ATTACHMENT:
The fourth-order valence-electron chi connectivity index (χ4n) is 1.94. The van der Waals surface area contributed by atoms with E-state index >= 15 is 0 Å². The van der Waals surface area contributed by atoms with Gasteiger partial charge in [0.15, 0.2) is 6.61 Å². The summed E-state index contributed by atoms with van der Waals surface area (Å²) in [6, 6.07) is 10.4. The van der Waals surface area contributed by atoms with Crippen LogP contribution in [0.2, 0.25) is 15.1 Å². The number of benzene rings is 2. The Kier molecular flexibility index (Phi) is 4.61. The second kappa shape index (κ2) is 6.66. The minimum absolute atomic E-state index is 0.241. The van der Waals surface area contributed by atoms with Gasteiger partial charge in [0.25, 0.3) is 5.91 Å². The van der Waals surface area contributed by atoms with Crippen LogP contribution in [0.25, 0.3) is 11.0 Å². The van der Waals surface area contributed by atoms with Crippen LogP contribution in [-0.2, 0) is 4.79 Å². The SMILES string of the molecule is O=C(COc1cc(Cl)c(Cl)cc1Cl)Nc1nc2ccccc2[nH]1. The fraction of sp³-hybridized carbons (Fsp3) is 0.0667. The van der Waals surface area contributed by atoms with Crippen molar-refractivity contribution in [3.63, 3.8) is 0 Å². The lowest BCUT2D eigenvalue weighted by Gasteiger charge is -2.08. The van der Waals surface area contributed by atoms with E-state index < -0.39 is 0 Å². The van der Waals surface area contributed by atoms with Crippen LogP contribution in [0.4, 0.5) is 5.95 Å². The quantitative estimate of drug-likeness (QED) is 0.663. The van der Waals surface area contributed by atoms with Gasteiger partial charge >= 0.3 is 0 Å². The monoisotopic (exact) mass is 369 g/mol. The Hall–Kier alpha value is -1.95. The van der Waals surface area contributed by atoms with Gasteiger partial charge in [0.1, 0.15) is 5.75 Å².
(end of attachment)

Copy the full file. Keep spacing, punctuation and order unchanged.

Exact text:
The fourth-order valence-electron chi connectivity index (χ4n) is 1.94. The van der Waals surface area contributed by atoms with E-state index >= 15 is 0 Å². The van der Waals surface area contributed by atoms with Gasteiger partial charge in [0.15, 0.2) is 6.61 Å². The summed E-state index contributed by atoms with van der Waals surface area (Å²) in [6, 6.07) is 10.4. The van der Waals surface area contributed by atoms with Crippen LogP contribution in [0.2, 0.25) is 15.1 Å². The number of benzene rings is 2. The Kier molecular flexibility index (Phi) is 4.61. The second kappa shape index (κ2) is 6.66. The minimum absolute atomic E-state index is 0.241. The van der Waals surface area contributed by atoms with Gasteiger partial charge in [0.25, 0.3) is 5.91 Å². The van der Waals surface area contributed by atoms with Crippen LogP contribution in [0.25, 0.3) is 11.0 Å². The van der Waals surface area contributed by atoms with Crippen LogP contribution in [-0.2, 0) is 4.79 Å². The SMILES string of the molecule is O=C(COc1cc(Cl)c(Cl)cc1Cl)Nc1nc2ccccc2[nH]1. The fraction of sp³-hybridized carbons (Fsp3) is 0.0667. The van der Waals surface area contributed by atoms with Crippen molar-refractivity contribution in [3.63, 3.8) is 0 Å². The lowest BCUT2D eigenvalue weighted by Gasteiger charge is -2.08. The van der Waals surface area contributed by atoms with E-state index < -0.39 is 0 Å². The van der Waals surface area contributed by atoms with Crippen LogP contribution in [0.4, 0.5) is 5.95 Å². The quantitative estimate of drug-likeness (QED) is 0.663. The van der Waals surface area contributed by atoms with Gasteiger partial charge >= 0.3 is 0 Å². The monoisotopic (exact) mass is 369 g/mol. The Hall–Kier alpha value is -1.95. The van der Waals surface area contributed by atoms with Gasteiger partial charge in [0.1, 0.15) is 5.75 Å².